Protein Powder and Its Negative Side Effects  

A man drinking a protein shake.

Protein powder has many benefits, however, it also has some side effects. (Image: Syda Productions via Dreamstime)

Protein powder is a must-have in most health and fitness programs. There are many different protein powders available — each with its unique benefits. It’s important to consider the specific type of protein powder you will use because certain products may not be designed for your goals. 

Protein is essential for helping your body repair, strengthen, and gain muscle mass. But how much protein do you need? The fact remains that despite being touted as beneficial protein sources, they may not always be completely safe enough for you to consume. Keep reading this article to learn about the side effects of protein powder.

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What is protein powder?

Protein powder contains a high concentration of protein, the benefits of which have been studied over several years. It’s an important supplement for anyone who is trying to build muscle or lose weight, and many people include this supplement in their diets.

There are many different types of protein powders on the market. Some allegedly boost testosterone, increase amino acids, block carbs from converting into fats, speed up fat loss, help restore hair growth, and others — the list goes on.

Protein is an important nutrient that can help fuel your body. However, most people know that protein intake should not be overdone to prevent side effects and other negative consequences. To make it clear, protein supplements aren’t a magic bullet that will make you fit and healthy. But you can use protein powder to optimize your diet or lifestyle by adding more lean proteins to your diet.

A man making a protein shake.
Protein powder contains a high concentration of protein, the benefits of which have been studied over several years. (Image: Monkey Business Images via Dreamstime)

Why is protein intake important?

Human beings don’t have specialized cells that store large amounts of protein. There is no such thing as ‘locker’ cells for protein storage. As a result, the human body requires regular protein intake to maintain lean muscles and to support growth in children.

You can still consume protein if your goal is weight loss. There are many methods for using protein to lose weight, and most weight loss diets will include some sort of high protein diet at some point.

How do you determine protein intake?

To determine your daily protein intake, you’ll want to know how many grams of protein you should eat daily. You’ll also want to know how many calories you need to eat to reach the recommended daily intake of protein. As you age and lose muscle mass, your protein requirements might increase.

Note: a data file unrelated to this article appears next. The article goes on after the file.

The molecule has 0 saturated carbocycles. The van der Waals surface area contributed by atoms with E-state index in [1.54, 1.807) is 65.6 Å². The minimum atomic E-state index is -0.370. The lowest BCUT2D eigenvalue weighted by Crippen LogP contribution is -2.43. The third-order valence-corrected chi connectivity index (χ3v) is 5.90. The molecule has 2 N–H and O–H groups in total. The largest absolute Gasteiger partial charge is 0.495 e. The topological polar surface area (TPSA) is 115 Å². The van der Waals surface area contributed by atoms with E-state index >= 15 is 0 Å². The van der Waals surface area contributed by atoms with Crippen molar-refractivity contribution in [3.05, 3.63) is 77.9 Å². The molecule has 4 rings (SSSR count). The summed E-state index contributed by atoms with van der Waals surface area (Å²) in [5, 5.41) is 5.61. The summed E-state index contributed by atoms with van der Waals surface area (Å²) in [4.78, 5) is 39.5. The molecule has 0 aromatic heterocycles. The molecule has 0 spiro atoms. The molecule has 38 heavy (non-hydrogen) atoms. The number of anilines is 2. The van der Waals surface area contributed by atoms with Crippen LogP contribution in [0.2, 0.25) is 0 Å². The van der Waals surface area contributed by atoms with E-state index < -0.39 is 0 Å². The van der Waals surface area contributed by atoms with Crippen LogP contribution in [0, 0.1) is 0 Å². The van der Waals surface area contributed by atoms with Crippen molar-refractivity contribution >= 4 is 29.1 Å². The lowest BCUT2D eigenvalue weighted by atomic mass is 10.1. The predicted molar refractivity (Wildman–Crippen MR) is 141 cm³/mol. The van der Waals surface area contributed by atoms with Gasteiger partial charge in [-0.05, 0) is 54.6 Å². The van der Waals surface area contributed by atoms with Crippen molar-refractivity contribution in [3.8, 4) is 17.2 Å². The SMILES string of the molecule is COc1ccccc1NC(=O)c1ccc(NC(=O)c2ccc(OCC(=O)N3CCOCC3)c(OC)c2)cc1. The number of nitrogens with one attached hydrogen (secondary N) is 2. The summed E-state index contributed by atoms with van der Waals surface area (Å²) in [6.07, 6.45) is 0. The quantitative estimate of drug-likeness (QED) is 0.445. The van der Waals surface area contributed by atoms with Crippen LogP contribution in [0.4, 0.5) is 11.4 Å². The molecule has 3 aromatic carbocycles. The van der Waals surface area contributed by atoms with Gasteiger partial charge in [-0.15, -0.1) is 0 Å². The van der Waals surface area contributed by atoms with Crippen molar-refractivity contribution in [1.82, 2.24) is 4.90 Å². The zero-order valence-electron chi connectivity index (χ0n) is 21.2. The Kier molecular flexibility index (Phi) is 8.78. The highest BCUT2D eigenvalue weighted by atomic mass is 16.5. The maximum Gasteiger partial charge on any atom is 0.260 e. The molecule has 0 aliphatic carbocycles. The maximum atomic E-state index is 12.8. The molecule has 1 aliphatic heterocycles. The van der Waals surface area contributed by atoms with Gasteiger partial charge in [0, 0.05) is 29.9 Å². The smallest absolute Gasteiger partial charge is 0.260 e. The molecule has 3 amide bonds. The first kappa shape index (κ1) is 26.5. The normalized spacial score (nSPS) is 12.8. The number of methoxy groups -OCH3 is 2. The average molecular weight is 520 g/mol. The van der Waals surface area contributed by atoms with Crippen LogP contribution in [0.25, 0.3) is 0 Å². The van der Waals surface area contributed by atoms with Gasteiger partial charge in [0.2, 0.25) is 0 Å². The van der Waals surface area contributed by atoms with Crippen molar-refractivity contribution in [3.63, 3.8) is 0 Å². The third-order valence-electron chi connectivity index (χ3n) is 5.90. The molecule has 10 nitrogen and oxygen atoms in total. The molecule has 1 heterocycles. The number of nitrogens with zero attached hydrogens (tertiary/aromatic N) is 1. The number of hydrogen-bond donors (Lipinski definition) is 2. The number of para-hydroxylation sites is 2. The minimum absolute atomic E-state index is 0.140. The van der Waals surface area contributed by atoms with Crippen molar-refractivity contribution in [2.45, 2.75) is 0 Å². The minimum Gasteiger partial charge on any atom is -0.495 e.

Are protein powders harmful?

Protein powders are an option for those looking to build muscle, lose weight, and specifically help with muscle recovery after an intense workout. While there are certain benefits that protein powders offer, there is another side to the story. Protein powders can be harmful, depending on the type and quality of the product.

An array of high protein foods laid out on a table.
There are many methods for using protein to lose weight, and most weight loss diets will include some sort of high protein diet at some point. (Image: Artem Evdokimov via Dreamstime)

The dangers of protein powder

Everyone knows protein powders are often recommended for different diets, but do you know their side effects? There are several side effects that can be caused by protein supplements. If you consume protein powders, then you should take care to avoid any of these negative side effects. And if you have already experienced any, it is high time to get rid of them once and for all!

Gastrointestinal problems

If you have dairy allergies or are lactose intolerant, it’s safest to avoid using milk-based protein powder. Milk proteins may be too difficult for your body to break down, so they can cause gastrointestinal discomfort or symptoms such as vomiting and diarrhea.


Consuming protein has been associated with an increase in acne. Drinking protein shakes, especially those containing whey, can increase sebum production, which means more oil on the skin and, therefore, more pimples.

Body odor

When you eat a lot of protein, especially if you don’t drink enough water, your body will produce excess ammonia as a byproduct. This indicates that your body is trying to rid itself of the excess protein you’ve consumed. When this happens, it can lead to excessive sweating and body odor.

Highly toxic metals

Bodybuilders and gym goers who take protein powder supplements should buy the highest quality product. Many companies make protein powders, but not all are made equally; some contain toxic metals like lead, cadmium, arsenic, and mercury. These metals can cause headaches, fatigue, constipation, and pain in muscles and joints.

A man with abdominal pain clasping his abdomen.
Avoid milk proteins if you’re lactose intolerant as these may cause you gastrointestinal discomfort. (Image: Suttipun Degad via Dreamstime)


Protein powders are most often made from a range of ingredients. The safety and quality of these products are largely unregulated. Check the label for hidden ingredients. If side effects arise, it may be time to stop using the product, consider using other protein sources to achieve your nutrition requirements, and if you feel it’s necessary, consult your physician.

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